I am trying to automate a workflow which involves exporting multiple feature classes (within a geodatabase) to shapefile format.

My inclination has been to use the FeatureClassToFeatureClass_conversion() tool, which I’ve had success with for similar jobs in the past.

The problem is that all shapefiles outputted by FeatureClassToFeatureClass_conversion() are stripped of their OBJECTIDs. Once exported, these shapefiles must undergo a validation cycle that requires the OBJECTID be intact.

What I'm looking for is the arcpy equivalent of the export data feature in ArcMap, which does not delete the OBJECTID field (FID field is ok).

When I look through the documentation I keep getting directed back to the same FeatureClassToFeatureClass_conversion tool. I feel like there’s something major I am missing here, but I simply haven’t been able to find a solution in the docs or on the web.

Any suggestions?

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    It's a violation of best practice to use ArcGIS-assigned IDs for any purpose. You should always create your own unique feature identifier column. This frees you from the impact of reassignment when tables are reloaded. – Vince Feb 5 '16 at 17:27
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    I solved this issue by first Copying the OBJECTID field, then exporting my feature class to shapefile, and finaly re-ordering the exported attribute table. Keep in min that the order of fields needed to remain unchanged in my case. To re-order the table I used this – Jess Feb 9 '16 at 21:45

FeatureClassToFeatureClass_conversion is the equivalent tool for the ArcGIS desktop export data function. It almost never is a good idea to use ObjectId as a user reference. Why don't you generate a user id column which you know will be consistent through data exports?object Ids within a gdb are given in reference to other features in feature classes stored within the gdb. i.e the objectId of a feature might not always start with 1. Where as in shapefiles the 'FID' always starts with 0 and goes up to the number of features in the shapefile -1. So the numbering is independent.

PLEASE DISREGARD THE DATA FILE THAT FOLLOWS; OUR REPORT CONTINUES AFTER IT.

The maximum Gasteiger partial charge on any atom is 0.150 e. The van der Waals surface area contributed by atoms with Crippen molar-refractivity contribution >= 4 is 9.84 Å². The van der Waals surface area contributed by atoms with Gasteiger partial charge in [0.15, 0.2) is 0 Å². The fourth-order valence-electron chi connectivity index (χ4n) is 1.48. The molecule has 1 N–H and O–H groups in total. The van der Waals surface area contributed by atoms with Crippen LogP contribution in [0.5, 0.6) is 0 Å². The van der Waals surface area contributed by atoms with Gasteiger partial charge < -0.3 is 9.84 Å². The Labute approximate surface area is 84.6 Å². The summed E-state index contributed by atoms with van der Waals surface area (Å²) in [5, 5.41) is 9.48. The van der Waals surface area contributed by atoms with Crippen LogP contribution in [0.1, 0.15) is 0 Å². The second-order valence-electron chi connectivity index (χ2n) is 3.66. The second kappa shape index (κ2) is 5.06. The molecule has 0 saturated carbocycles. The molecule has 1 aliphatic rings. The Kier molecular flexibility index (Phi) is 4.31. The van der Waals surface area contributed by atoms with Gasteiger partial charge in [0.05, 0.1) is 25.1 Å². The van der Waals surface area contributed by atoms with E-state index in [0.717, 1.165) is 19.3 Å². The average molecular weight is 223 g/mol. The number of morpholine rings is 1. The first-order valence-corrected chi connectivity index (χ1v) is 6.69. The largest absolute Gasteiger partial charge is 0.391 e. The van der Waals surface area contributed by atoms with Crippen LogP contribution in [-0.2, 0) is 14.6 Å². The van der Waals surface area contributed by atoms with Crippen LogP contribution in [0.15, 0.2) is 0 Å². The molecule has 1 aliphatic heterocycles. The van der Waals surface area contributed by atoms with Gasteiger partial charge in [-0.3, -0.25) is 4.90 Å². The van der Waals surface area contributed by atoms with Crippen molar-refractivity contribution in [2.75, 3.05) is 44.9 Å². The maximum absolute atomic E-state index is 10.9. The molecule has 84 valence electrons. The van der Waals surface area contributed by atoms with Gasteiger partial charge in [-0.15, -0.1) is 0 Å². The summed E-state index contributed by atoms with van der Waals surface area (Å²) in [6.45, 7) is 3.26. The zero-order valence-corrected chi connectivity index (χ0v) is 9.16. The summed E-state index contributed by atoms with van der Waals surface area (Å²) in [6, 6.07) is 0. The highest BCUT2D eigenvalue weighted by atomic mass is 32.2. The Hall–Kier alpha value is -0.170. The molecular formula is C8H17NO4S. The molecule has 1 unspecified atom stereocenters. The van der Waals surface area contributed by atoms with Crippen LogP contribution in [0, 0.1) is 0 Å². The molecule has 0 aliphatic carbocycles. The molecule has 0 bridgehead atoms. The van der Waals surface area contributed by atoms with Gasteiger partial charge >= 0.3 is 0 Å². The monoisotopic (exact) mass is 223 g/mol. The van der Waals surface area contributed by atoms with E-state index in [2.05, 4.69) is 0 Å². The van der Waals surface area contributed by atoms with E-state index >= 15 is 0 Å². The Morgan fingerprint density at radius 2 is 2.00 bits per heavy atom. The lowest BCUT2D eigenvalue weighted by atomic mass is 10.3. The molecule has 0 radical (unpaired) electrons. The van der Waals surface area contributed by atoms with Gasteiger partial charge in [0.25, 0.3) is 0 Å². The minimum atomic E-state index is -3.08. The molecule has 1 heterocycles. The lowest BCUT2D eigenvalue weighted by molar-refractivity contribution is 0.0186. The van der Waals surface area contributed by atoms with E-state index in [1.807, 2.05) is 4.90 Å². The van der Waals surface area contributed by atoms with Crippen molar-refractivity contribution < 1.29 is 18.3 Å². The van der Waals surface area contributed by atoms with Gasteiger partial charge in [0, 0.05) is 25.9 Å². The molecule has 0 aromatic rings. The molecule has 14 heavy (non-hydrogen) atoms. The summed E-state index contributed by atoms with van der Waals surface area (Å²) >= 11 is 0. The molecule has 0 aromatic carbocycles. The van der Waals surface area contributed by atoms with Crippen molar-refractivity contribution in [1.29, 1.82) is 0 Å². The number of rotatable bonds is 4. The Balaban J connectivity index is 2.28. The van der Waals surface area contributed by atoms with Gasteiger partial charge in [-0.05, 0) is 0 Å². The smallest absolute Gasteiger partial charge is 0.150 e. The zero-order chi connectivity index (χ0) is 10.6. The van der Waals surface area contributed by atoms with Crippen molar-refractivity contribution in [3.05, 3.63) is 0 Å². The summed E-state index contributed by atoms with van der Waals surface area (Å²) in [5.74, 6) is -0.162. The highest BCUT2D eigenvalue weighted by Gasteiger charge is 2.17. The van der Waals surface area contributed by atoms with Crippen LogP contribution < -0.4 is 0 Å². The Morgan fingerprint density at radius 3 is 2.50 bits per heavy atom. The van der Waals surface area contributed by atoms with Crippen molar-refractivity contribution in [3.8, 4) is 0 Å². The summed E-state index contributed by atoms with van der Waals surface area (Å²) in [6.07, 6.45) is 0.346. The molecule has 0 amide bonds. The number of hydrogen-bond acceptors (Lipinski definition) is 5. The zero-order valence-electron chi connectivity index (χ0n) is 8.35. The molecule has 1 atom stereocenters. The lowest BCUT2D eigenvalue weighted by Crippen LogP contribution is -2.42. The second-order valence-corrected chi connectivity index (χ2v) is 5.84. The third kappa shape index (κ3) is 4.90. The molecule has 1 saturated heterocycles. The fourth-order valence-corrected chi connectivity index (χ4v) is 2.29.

OR If you are scripting, you can always copy the object ID field on the fly into another column just before exporting your features. That guarantees you that you have the copy of the object ID at the time you copied the data. However, the object id of the original dataset, might change if you migrate the features in your gdb/ or edit it. Which makes it a not-so-reliable reference.

  • Thanks yanes. I should mention that I am not necessarily in a position to alter the layer's attribute tables or to propose a restructuring of the validation process. Mainly, I am trying to make my job less time consuming by automating a tedious export routine. Since ArcMap's export data feature outputs with an OBJECTID, our validation process has evolved around this information, for better or worse. While I submit to not knowing the answer to this question, I find it hard to believe that removing the OBJECTID is the only way to export a shapefile. Wouldn't the export data tool remove it too? – Jess Feb 5 '16 at 17:24
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    Oh great idea, I never thought about copying the object ID field. However, if I copied the object ID, what would prevent the FeatureClassToFeatureClass tool from stripping that object ID too? if I converted the field-type to a string or int, then wouldn't it no longer be a true OBJECTID? – Jess Feb 5 '16 at 17:33
  • I don't understand what you mean by removing the 'object id'. [OID/object id] and [FID/ feature id] for feature classes and shapefiles respectively, are the fields that are used by ArcGIS to ensure the geometries belonging to each unique feature are stored together. Its sole purpose is ensuring geometric integrity of features. What I suggested is if you need the object Id as it appeared in the feature class to be transferred to your shapefiles, you just add a new column and copy the object id in that column [call it oid2- maybe] then copy the oid into oid2. – yanes Feb 5 '16 at 17:36